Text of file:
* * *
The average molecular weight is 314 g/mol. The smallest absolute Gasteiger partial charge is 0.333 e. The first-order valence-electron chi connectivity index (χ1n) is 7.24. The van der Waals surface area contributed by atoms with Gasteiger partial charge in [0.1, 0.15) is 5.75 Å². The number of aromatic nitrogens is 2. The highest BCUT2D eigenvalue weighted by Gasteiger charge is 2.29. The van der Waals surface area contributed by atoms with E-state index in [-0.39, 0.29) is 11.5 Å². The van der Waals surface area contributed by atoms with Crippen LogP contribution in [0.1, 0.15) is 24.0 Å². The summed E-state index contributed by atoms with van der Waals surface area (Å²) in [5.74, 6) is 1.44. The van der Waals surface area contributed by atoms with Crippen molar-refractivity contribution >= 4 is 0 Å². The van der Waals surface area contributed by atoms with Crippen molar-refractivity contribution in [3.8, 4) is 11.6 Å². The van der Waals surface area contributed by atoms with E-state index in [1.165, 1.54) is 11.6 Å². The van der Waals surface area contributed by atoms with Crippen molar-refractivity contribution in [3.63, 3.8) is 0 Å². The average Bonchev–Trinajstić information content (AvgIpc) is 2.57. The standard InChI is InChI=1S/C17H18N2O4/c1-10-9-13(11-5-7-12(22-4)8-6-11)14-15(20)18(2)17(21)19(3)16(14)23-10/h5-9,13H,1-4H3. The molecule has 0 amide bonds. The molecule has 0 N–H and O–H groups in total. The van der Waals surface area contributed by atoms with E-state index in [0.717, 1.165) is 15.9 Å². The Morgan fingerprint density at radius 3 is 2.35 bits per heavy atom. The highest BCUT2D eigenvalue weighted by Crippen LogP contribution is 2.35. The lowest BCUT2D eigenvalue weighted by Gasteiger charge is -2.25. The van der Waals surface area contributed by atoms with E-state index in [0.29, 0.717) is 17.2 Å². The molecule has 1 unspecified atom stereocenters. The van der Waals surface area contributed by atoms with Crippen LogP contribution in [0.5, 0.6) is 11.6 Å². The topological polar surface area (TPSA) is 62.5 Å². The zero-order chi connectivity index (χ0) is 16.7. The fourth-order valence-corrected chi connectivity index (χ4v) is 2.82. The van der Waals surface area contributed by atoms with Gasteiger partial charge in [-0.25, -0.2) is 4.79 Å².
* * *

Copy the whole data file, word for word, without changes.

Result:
The average molecular weight is 314 g/mol. The smallest absolute Gasteiger partial charge is 0.333 e. The first-order valence-electron chi connectivity index (χ1n) is 7.24. The van der Waals surface area contributed by atoms with Gasteiger partial charge in [0.1, 0.15) is 5.75 Å². The number of aromatic nitrogens is 2. The highest BCUT2D eigenvalue weighted by Gasteiger charge is 2.29. The van der Waals surface area contributed by atoms with E-state index in [-0.39, 0.29) is 11.5 Å². The van der Waals surface area contributed by atoms with Crippen LogP contribution in [0.1, 0.15) is 24.0 Å². The summed E-state index contributed by atoms with van der Waals surface area (Å²) in [5.74, 6) is 1.44. The van der Waals surface area contributed by atoms with Crippen molar-refractivity contribution >= 4 is 0 Å². The van der Waals surface area contributed by atoms with Crippen molar-refractivity contribution in [3.8, 4) is 11.6 Å². The van der Waals surface area contributed by atoms with E-state index in [1.165, 1.54) is 11.6 Å². The van der Waals surface area contributed by atoms with Crippen molar-refractivity contribution in [3.63, 3.8) is 0 Å². The average Bonchev–Trinajstić information content (AvgIpc) is 2.57. The standard InChI is InChI=1S/C17H18N2O4/c1-10-9-13(11-5-7-12(22-4)8-6-11)14-15(20)18(2)17(21)19(3)16(14)23-10/h5-9,13H,1-4H3. The molecule has 0 amide bonds. The molecule has 0 N–H and O–H groups in total. The van der Waals surface area contributed by atoms with E-state index in [0.717, 1.165) is 15.9 Å². The Morgan fingerprint density at radius 3 is 2.35 bits per heavy atom. The highest BCUT2D eigenvalue weighted by Crippen LogP contribution is 2.35. The lowest BCUT2D eigenvalue weighted by Gasteiger charge is -2.25. The van der Waals surface area contributed by atoms with E-state index in [0.29, 0.717) is 17.2 Å². The molecule has 1 unspecified atom stereocenters. The van der Waals surface area contributed by atoms with Crippen LogP contribution in [0.5, 0.6) is 11.6 Å². The topological polar surface area (TPSA) is 62.5 Å². The zero-order chi connectivity index (χ0) is 16.7. The fourth-order valence-corrected chi connectivity index (χ4v) is 2.82. The van der Waals surface area contributed by atoms with Gasteiger partial charge in [-0.25, -0.2) is 4.79 Å².